There were various package deals going out to the Chong Khneas floating village near Siem Reap but we decided to do it alone.  We booked a tuk tuk for the return journey for $8.  It’s about 15kms out to the village along a quaint road with lots of sights along the way: lotus crops, huts, stores and people going about their daily activities.  Our private boat was another $15 each for about 2 hours.  We would have happily shared our boat and private guide (Shopal) with others because it had enough seats for about 16!  With water levels low, (less than 2 metres when it can be over 10 metres) our first sight of the rather dirty canal was somewhat disappointing.  But it got better!

At the end of the canal, when we hit the Tonle Sap Lake, the water quality improved, as did the views.  There were many hand-built floating homes and other buildings.  Shopal explained that most people would rather live on the land, but living in a floating home is free.  He had grown up in one of the villages and while it’s great when it’s calm, he said that at times it was quite scary when storms and torrential rain hit.  Shopal had lost an uncle and two cousins in a boating accident.  Many lives are lost over time.

There was a Vitnamese section and a Cambodian section.  Also in the mix was a store with lots of supplies, a school/orphanage, a floating basketball court, a mosque and a Catholic church.  Some of the homes were quite flash while others were dangerously flimsy.  The ones with kids all seemed to have protective wire mesh surrounding them to prevent them (hopefully!) from falling into the water, but the villagers seemed more than happy to let extremely young kids out on the water in boats.  We saw kids as young as four paddling boats with their two year-old siblings on board!!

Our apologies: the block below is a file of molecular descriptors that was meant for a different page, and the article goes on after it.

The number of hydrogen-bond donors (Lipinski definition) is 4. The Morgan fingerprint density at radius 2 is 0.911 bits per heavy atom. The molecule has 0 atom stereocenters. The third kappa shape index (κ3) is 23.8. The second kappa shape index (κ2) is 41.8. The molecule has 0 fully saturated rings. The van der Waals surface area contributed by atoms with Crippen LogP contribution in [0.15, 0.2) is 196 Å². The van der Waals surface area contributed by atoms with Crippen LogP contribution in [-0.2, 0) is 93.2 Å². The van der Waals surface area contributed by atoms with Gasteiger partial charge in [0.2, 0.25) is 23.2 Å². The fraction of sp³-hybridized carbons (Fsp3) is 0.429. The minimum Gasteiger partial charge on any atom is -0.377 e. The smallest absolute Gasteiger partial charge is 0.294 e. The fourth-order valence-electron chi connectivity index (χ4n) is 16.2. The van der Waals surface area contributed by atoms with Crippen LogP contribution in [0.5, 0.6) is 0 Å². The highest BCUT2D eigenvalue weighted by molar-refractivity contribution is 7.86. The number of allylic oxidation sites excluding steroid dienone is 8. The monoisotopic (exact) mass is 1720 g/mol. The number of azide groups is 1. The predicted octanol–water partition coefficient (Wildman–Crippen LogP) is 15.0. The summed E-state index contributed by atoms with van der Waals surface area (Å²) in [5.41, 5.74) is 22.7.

We stopped off three times on our tour: at two stores and at the school/orphanage.  When we arrived at the first store we were met by a flotilla of small boats, many carrying small kids with gigantic snakes wrapped around their necks!  They were seeking, and often getting, $1 for photo opportunities.  The whingy “one dollar, one dollar” cry grated after a while, but we donated.  At the store, as well as  the usual basic supplies and souvenirs for the tourists, there were two enclosures.  One was teaming with catfish and the other was packed with crocodiles, which became a bit willing when the fish were thrown in.  One Japanese lady freaked out at the crocodile enclosure when one of the snake-wielding children crept up behind her!

At the second store you had the option of buying food supplies to donate to the school/orphanage. The store was staffed by one of the teachers, even though it was school holidays.  We donated a carton of noodles from the store and a bag of pens we had bought back in Siem Reap.  The school visit was great.  The building was partially enclosed to avoid losing kids in the water.  However, they had to jump half a metre from one boat to another and many hung over the edge playing in the water.   Of the 316 kids, over 50 are orphans.  They were all pleased to see us!  In spite of all the visitors and donors the school seemed genuinely in need of more support.

We returned along the canal to our tuk tuk.  The kids washing, people fishing or shrimp-harvesting, seemed unfazed by the water quality.

We saw some awe-inspiring sights.  Highly recommended.